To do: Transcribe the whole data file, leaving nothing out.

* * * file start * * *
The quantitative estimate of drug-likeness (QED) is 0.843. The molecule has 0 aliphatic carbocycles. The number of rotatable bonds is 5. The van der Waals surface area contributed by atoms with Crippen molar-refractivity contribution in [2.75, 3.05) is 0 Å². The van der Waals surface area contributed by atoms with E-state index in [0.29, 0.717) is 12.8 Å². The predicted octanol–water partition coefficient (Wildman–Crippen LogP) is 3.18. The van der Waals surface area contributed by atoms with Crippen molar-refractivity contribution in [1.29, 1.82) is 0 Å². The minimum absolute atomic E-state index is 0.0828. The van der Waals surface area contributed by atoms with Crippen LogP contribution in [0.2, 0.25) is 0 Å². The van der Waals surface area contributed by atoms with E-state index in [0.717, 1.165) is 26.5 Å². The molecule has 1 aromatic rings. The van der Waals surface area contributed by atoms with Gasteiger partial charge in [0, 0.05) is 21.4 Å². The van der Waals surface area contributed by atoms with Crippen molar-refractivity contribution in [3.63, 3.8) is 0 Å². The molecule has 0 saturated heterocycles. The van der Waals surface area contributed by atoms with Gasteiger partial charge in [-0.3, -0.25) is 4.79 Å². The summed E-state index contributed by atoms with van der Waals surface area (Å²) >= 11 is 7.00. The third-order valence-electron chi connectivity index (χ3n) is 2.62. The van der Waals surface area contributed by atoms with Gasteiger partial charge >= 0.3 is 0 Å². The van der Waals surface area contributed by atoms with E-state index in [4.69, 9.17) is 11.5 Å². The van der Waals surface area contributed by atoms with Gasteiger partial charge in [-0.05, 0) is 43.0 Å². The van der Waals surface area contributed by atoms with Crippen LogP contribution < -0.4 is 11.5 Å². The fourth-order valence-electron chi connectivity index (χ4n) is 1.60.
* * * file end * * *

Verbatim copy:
The quantitative estimate of drug-likeness (QED) is 0.843. The molecule has 0 aliphatic carbocycles. The number of rotatable bonds is 5. The van der Waals surface area contributed by atoms with Crippen molar-refractivity contribution in [2.75, 3.05) is 0 Å². The van der Waals surface area contributed by atoms with E-state index in [0.29, 0.717) is 12.8 Å². The predicted octanol–water partition coefficient (Wildman–Crippen LogP) is 3.18. The van der Waals surface area contributed by atoms with Crippen molar-refractivity contribution in [1.29, 1.82) is 0 Å². The minimum absolute atomic E-state index is 0.0828. The van der Waals surface area contributed by atoms with Crippen LogP contribution in [0.2, 0.25) is 0 Å². The van der Waals surface area contributed by atoms with E-state index in [0.717, 1.165) is 26.5 Å². The molecule has 1 aromatic rings. The van der Waals surface area contributed by atoms with Gasteiger partial charge in [0, 0.05) is 21.4 Å². The van der Waals surface area contributed by atoms with Crippen molar-refractivity contribution in [3.63, 3.8) is 0 Å². The molecule has 0 saturated heterocycles. The van der Waals surface area contributed by atoms with Gasteiger partial charge in [-0.3, -0.25) is 4.79 Å². The summed E-state index contributed by atoms with van der Waals surface area (Å²) >= 11 is 7.00. The third-order valence-electron chi connectivity index (χ3n) is 2.62. The van der Waals surface area contributed by atoms with Gasteiger partial charge >= 0.3 is 0 Å². The van der Waals surface area contributed by atoms with E-state index in [4.69, 9.17) is 11.5 Å². The van der Waals surface area contributed by atoms with Gasteiger partial charge in [-0.05, 0) is 43.0 Å². The van der Waals surface area contributed by atoms with Crippen LogP contribution < -0.4 is 11.5 Å². The fourth-order valence-electron chi connectivity index (χ4n) is 1.60.